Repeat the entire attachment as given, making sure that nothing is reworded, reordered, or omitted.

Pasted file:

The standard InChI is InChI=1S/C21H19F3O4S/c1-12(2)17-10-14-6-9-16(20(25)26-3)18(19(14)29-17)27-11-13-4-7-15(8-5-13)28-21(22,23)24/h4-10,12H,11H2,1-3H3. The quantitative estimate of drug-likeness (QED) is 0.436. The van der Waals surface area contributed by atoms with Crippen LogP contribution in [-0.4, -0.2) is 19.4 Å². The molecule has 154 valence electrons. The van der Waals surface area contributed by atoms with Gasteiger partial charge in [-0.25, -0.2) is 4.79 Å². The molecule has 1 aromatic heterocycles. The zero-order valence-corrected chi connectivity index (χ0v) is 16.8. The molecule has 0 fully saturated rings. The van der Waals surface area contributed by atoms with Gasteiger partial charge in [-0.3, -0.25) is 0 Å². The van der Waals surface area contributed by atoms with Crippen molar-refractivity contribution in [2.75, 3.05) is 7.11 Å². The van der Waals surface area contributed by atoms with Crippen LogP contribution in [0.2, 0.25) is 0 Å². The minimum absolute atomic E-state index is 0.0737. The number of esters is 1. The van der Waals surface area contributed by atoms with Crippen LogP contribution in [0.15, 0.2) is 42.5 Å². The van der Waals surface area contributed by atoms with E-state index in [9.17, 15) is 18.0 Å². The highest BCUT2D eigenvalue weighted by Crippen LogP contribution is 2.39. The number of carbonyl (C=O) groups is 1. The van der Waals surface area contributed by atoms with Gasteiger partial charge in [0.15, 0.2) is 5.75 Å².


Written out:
The standard InChI is InChI=1S/C21H19F3O4S/c1-12(2)17-10-14-6-9-16(20(25)26-3)18(19(14)29-17)27-11-13-4-7-15(8-5-13)28-21(22,23)24/h4-10,12H,11H2,1-3H3. The quantitative estimate of drug-likeness (QED) is 0.436. The van der Waals surface area contributed by atoms with Crippen LogP contribution in [-0.4, -0.2) is 19.4 Å². The molecule has 154 valence electrons. The van der Waals surface area contributed by atoms with Gasteiger partial charge in [-0.25, -0.2) is 4.79 Å². The molecule has 1 aromatic heterocycles. The zero-order valence-corrected chi connectivity index (χ0v) is 16.8. The molecule has 0 fully saturated rings. The van der Waals surface area contributed by atoms with Gasteiger partial charge in [-0.3, -0.25) is 0 Å². The van der Waals surface area contributed by atoms with Crippen molar-refractivity contribution in [2.75, 3.05) is 7.11 Å². The van der Waals surface area contributed by atoms with Crippen LogP contribution in [0.2, 0.25) is 0 Å². The minimum absolute atomic E-state index is 0.0737. The number of esters is 1. The van der Waals surface area contributed by atoms with Crippen LogP contribution in [0.15, 0.2) is 42.5 Å². The van der Waals surface area contributed by atoms with E-state index in [9.17, 15) is 18.0 Å². The highest BCUT2D eigenvalue weighted by Crippen LogP contribution is 2.39. The number of carbonyl (C=O) groups is 1. The van der Waals surface area contributed by atoms with Gasteiger partial charge in [0.15, 0.2) is 5.75 Å².